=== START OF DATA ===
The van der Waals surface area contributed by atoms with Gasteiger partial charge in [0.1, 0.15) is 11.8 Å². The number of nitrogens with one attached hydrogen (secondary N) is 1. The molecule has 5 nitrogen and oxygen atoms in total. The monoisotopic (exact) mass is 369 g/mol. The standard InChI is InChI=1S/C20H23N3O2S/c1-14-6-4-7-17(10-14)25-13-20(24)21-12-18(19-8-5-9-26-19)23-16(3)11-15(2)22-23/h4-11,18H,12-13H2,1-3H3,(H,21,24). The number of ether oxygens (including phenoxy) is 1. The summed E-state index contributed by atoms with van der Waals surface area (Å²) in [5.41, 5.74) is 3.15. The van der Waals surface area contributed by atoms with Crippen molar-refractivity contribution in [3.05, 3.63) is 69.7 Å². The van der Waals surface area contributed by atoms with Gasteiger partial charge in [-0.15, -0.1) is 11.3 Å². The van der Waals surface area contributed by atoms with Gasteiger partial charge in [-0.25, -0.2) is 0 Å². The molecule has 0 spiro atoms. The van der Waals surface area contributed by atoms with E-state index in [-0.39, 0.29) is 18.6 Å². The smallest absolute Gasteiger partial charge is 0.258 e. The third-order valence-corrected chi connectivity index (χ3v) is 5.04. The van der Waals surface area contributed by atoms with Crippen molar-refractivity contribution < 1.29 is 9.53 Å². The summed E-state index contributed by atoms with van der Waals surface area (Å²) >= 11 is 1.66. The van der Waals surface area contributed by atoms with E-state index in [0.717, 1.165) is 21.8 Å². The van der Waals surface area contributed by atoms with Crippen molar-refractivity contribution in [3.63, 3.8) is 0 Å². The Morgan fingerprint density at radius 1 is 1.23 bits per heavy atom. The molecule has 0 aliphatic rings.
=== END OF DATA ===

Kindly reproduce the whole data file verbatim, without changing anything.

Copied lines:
The van der Waals surface area contributed by atoms with Gasteiger partial charge in [0.1, 0.15) is 11.8 Å². The number of nitrogens with one attached hydrogen (secondary N) is 1. The molecule has 5 nitrogen and oxygen atoms in total. The monoisotopic (exact) mass is 369 g/mol. The standard InChI is InChI=1S/C20H23N3O2S/c1-14-6-4-7-17(10-14)25-13-20(24)21-12-18(19-8-5-9-26-19)23-16(3)11-15(2)22-23/h4-11,18H,12-13H2,1-3H3,(H,21,24). The number of ether oxygens (including phenoxy) is 1. The summed E-state index contributed by atoms with van der Waals surface area (Å²) in [5.41, 5.74) is 3.15. The van der Waals surface area contributed by atoms with Crippen molar-refractivity contribution in [3.05, 3.63) is 69.7 Å². The van der Waals surface area contributed by atoms with Gasteiger partial charge in [-0.15, -0.1) is 11.3 Å². The van der Waals surface area contributed by atoms with Gasteiger partial charge in [-0.25, -0.2) is 0 Å². The molecule has 0 spiro atoms. The van der Waals surface area contributed by atoms with E-state index in [-0.39, 0.29) is 18.6 Å². The smallest absolute Gasteiger partial charge is 0.258 e. The third-order valence-corrected chi connectivity index (χ3v) is 5.04. The van der Waals surface area contributed by atoms with Crippen molar-refractivity contribution < 1.29 is 9.53 Å². The summed E-state index contributed by atoms with van der Waals surface area (Å²) >= 11 is 1.66. The van der Waals surface area contributed by atoms with E-state index in [0.717, 1.165) is 21.8 Å². The van der Waals surface area contributed by atoms with Crippen molar-refractivity contribution in [3.63, 3.8) is 0 Å². The Morgan fingerprint density at radius 1 is 1.23 bits per heavy atom. The molecule has 0 aliphatic rings.